The idea for the Dreigroschenoper [“Threepenny Opera”] came from Elisabeth Hauptmann, Bertolt Brecht’s widely-read employee, who had heard of the enormous success of the 1920 revival of John Gay’s old English Beggar’s Opera (music by John Christopher Pepusch) at London’s Lyric Theatre. She made a rough translation of Gay’s text for Brecht, and it became one of his many current projects.
Brecht was intrigued by the story, set in a milieu of beggars, whores and thieves; it seemed the perfect form in which to cast his criticism of the bourgeoisie. In adapting it, he transferred the action to the Victorian era of the 19th century and turned Gay’s “disguised critique of public disgrace” into a “public critique of disguised disgraces,” in Werner Hecht’s phrase. “It no longer aims at the cream of society; it strikes out at ‘normal bourgeois existence,’ as it were.”
Not a note had been written yet when Brecht was introduced to the idea; he made it a condition of accepting the commission from Josef Aufricht that Kurt Weill should compose the music. Time was scarce, so Brecht and Weill travelled with their wives in May 1928 to southern France, where they could work undisturbed.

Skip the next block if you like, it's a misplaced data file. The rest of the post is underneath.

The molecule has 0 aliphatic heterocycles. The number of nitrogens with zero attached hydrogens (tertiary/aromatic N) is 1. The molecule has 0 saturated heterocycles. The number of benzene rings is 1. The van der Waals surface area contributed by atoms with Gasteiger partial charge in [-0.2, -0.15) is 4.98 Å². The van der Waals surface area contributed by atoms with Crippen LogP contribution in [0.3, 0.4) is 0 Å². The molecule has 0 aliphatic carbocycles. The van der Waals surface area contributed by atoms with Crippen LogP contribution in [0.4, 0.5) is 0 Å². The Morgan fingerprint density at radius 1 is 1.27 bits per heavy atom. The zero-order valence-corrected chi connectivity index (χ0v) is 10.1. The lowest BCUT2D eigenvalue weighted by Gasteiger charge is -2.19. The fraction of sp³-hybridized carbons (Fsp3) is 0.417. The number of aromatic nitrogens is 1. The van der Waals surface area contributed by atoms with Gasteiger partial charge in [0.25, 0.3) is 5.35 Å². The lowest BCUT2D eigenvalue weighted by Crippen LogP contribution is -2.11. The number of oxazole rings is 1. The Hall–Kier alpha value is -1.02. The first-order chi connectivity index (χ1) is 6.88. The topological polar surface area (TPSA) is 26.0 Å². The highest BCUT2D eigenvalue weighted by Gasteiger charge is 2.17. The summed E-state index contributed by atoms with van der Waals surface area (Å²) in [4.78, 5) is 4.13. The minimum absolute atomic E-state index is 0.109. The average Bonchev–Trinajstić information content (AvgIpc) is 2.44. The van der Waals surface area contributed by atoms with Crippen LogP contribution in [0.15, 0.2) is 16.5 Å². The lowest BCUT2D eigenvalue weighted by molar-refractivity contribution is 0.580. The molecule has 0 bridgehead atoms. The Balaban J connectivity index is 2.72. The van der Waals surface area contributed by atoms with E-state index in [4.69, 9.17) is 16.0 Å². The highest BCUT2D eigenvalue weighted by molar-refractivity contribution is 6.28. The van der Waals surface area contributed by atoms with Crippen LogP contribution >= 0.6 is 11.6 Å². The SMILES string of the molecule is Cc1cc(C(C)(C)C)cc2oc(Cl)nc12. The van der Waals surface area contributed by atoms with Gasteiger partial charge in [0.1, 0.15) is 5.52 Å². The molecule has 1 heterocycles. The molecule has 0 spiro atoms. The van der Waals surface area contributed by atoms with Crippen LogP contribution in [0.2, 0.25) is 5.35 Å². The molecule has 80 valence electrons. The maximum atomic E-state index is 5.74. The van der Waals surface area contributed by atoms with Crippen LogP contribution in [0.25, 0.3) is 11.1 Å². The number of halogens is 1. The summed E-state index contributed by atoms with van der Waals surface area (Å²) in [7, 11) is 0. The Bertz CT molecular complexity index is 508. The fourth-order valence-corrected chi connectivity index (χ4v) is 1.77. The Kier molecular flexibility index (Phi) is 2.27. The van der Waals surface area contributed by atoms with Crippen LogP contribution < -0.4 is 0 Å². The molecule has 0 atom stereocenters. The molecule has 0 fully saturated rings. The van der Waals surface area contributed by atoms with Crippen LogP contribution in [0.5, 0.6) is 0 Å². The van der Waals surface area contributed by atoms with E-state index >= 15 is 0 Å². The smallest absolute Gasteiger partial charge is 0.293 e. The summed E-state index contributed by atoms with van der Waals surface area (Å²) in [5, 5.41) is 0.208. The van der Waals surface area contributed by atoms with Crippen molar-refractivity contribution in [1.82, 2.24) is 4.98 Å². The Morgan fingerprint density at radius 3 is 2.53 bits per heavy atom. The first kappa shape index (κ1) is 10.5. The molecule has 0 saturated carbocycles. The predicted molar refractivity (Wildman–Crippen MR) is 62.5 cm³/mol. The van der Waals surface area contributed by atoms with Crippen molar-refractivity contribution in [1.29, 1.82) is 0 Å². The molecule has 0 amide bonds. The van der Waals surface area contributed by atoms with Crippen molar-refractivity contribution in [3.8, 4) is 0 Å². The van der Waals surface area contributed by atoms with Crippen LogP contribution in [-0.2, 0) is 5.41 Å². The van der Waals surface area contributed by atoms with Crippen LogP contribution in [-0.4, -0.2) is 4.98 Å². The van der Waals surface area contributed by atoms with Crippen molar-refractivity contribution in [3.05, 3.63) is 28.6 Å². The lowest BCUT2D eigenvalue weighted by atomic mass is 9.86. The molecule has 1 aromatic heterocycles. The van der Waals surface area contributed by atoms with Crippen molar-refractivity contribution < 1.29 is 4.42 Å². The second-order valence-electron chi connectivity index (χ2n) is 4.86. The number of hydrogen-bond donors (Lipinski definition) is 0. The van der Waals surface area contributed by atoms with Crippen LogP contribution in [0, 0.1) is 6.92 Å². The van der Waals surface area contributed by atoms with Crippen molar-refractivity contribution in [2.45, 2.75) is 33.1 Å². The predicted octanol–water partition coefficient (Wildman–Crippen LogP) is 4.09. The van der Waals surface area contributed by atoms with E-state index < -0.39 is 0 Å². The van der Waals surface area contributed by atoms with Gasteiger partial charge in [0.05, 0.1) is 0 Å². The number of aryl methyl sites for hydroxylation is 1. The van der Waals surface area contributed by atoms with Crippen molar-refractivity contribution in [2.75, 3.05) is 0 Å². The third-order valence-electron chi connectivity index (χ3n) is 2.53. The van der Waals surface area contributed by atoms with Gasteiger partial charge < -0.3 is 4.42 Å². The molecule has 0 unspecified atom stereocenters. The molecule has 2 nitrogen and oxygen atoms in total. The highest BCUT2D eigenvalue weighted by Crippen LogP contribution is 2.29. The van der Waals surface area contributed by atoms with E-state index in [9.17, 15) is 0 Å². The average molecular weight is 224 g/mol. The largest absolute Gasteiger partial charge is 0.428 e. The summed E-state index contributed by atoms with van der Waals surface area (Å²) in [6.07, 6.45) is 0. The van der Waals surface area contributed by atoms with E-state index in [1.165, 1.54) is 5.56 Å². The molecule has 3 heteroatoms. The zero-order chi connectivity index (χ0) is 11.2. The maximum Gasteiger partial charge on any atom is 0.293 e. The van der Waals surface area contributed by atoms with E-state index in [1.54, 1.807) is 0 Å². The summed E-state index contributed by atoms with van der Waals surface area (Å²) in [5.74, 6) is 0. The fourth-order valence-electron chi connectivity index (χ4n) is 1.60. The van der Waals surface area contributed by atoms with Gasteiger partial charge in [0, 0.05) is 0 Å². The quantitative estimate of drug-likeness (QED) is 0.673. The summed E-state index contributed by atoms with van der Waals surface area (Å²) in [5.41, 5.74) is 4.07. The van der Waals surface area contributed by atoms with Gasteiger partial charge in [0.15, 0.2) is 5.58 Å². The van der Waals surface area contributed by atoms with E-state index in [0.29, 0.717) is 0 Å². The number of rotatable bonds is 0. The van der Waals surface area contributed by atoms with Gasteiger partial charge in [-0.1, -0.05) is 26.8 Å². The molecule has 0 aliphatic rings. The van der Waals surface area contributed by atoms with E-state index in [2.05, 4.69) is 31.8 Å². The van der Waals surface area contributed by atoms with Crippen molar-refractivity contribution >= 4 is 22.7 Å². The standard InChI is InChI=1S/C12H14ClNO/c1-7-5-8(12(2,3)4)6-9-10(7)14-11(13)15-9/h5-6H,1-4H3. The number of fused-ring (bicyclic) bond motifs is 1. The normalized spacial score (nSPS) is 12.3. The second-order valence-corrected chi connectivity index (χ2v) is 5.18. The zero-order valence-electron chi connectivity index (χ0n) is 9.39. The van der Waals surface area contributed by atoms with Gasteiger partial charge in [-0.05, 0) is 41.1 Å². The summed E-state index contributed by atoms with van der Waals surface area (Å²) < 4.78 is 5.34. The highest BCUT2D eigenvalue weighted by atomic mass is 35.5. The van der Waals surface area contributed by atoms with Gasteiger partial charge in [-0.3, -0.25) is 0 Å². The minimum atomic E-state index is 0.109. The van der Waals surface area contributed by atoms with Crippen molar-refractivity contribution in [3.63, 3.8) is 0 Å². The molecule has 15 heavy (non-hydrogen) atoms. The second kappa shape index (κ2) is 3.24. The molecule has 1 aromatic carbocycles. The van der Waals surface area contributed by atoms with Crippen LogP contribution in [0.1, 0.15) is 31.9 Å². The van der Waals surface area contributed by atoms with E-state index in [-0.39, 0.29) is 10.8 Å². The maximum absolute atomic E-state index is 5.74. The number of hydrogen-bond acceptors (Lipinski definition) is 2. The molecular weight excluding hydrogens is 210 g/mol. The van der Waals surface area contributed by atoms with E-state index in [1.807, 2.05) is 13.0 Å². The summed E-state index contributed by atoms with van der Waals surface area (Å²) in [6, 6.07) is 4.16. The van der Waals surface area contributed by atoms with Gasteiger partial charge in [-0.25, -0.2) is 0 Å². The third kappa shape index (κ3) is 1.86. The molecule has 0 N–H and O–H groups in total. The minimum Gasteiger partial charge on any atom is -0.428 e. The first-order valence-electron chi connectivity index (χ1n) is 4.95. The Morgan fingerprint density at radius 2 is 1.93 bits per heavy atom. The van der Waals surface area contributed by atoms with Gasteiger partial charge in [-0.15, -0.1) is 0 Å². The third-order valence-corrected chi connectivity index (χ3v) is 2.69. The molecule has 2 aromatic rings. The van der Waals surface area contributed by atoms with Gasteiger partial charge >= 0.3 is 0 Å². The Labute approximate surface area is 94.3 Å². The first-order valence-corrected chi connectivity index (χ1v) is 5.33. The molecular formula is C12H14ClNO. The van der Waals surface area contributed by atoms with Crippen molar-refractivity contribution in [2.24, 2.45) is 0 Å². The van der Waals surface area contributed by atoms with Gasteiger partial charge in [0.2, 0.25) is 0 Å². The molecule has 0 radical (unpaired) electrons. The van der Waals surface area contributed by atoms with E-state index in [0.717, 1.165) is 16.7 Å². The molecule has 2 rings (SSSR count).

The opera was finished in late July and rehearsals began early the next month for the premiere performance on 31 August at Berlin’s Theater am Schiffbauerdamm, where it was a colossal success. By contrast, the first American performance, on Broadway in 1933, was an outright failure, due to a poor translation and inadequate staging; it closed after 12 performances.
Lotte Lenya played Jenny in the 1956 revival, an adapted version by Marc Blitzstein at a Greenwich Village theatre, where it played for over 2000 performances. Today, the Dreigroschenoper is one of the most frequently produced musical dramas of the 20th century.
(Partially taken from Jürgen Schebera, Kurt Weill, Deutsche Verlag für Musik, Leipzig 1990, pp. 90 et seq.)